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How to Recognize Trauma in Children

Can we teach children how to spot it in themselves?

  • October 30, 2015
  • By domesticshelters.org
How to Recognize Trauma in Children

Every parent knows the telltale signs of a good ol’ temper tantrum: There’s often screaming, tears, maybe some flailing of arms and legs as they lay on the floor of a public place.

But when these angry outbursts are frequent and bring with them violent behavior, or when a child seems sullen, withdrawn or not interested in any normal kid activities, this can signal something deeper is happening—something like domestic violence.

The questions then become: If you notice these signs in someone else’s child, do you step in? What do you say? What if you’re wrong? The last question is why Brian F. Martin, founder of the non-profit Childhood Domestic Violence Association, says most people don’t get involved, even if the signs are there.

“The penalty for being wrong is pretty great. You’ve just accused parents, incorrectly, of being domestically violent. This whole idea of how to spot trauma in children is why there’s no progress being made. Trauma is misdiagnosed so frequently.”

Martin founded his New York-based non-profit in 2007 to bring awareness to the problem of childhood domestic violence (CDV), a little-known term to the public but used by prominent researchers to describe growing up with violence between parents or a parent and significant other.

Identifying childhood domestic violence, says Martin, is not the problem. One hundred percent of children exposed to domestic violence, he says, are affected by it. “It’s not like some kids growing up with domestic violence have these characteristics and traits; they’re all impacted.” Find a domestic violence situation with kids in the home, says Martin, and you’ve found children suffering from trauma.

The National School Safety Center found 2.7 million U.S. children are bullied a year. Conversely, 15 million children are exposed to domestic violence annually. “We can educate on bullying but not this? Educators think bullying is a bigger issue than this because they don’t know what to call it [CDV],” says Martin.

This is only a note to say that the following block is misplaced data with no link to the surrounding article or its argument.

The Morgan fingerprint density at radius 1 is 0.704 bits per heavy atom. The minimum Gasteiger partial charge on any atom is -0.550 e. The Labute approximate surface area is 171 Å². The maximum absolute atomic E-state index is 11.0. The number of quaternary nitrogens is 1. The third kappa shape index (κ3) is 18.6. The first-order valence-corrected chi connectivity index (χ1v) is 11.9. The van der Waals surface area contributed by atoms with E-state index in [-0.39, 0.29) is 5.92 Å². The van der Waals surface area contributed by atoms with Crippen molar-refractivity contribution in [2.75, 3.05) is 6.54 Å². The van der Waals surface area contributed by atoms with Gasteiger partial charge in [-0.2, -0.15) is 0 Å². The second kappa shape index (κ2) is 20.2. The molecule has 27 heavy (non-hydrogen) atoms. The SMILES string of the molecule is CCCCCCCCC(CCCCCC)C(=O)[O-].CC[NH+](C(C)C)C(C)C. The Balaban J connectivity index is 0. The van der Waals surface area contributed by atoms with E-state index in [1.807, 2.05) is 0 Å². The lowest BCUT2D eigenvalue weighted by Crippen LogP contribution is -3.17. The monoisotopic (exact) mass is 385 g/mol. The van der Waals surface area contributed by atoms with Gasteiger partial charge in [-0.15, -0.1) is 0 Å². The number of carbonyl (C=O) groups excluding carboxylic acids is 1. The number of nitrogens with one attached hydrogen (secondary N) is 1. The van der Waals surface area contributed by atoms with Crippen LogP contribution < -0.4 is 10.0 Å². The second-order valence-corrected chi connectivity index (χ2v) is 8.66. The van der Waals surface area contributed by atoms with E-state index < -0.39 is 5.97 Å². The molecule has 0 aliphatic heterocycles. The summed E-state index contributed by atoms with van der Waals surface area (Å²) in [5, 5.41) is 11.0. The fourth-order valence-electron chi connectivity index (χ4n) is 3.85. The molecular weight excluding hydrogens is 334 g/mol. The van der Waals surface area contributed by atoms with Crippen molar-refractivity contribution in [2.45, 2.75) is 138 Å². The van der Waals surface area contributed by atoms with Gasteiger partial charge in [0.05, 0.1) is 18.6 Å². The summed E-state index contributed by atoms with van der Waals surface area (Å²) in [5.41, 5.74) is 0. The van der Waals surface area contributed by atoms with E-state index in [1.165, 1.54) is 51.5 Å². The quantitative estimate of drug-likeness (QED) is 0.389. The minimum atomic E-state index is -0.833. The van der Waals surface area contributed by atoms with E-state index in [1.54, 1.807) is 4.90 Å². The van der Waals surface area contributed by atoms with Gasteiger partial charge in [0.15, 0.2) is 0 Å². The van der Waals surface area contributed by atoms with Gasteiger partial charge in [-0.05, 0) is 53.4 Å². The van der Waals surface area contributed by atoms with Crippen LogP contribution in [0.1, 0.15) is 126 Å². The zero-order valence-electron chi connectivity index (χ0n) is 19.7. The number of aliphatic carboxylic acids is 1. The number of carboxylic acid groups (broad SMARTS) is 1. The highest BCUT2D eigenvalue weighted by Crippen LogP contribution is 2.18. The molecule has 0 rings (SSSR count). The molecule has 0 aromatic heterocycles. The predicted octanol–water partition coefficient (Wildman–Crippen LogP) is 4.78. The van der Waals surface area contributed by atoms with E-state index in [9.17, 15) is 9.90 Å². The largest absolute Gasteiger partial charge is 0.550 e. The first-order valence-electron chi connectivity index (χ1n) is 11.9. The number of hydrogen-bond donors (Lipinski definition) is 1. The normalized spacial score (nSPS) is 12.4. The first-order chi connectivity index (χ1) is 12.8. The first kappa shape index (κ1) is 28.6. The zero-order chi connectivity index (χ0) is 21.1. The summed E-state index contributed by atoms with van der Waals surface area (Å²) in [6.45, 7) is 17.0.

According to Martin, we’re asking the wrong thing. “The question is not how can we identify the children, it’s how can we help them identify themselves?” Martin hopes CDV can someday be taught as readily in schools as bullying. Until that happens, it’s important to know the signs of CDV:

Infants: Decreased responsiveness, fussiness, trouble eating and sleeping

Pre-Schoolers: Aggression, behavior problems, frequent bed wetting, isolating themselves from peers, feeling unsafe, suffering separation anxiety, bad dreams, self-blame, lower verbal skills

Grade Schoolers: Aggression, frequent outbursts, bullying others, frequent bed-wetting, poor quality peer relations, emotionally withdrawn, fear, emotional responses not matching situation, lower verbal skills and reading levels

Adolescents: Dating violence, bullying, use of drugs or alcohol, early sexual activity, emotionally withdrawn or detached, frequent health complaints, short attention span, lower verbal skills, difficulty trusting others

Trauma in children can sometimes be mistaken for ADHD. Read more about that in When Children Experience Trauma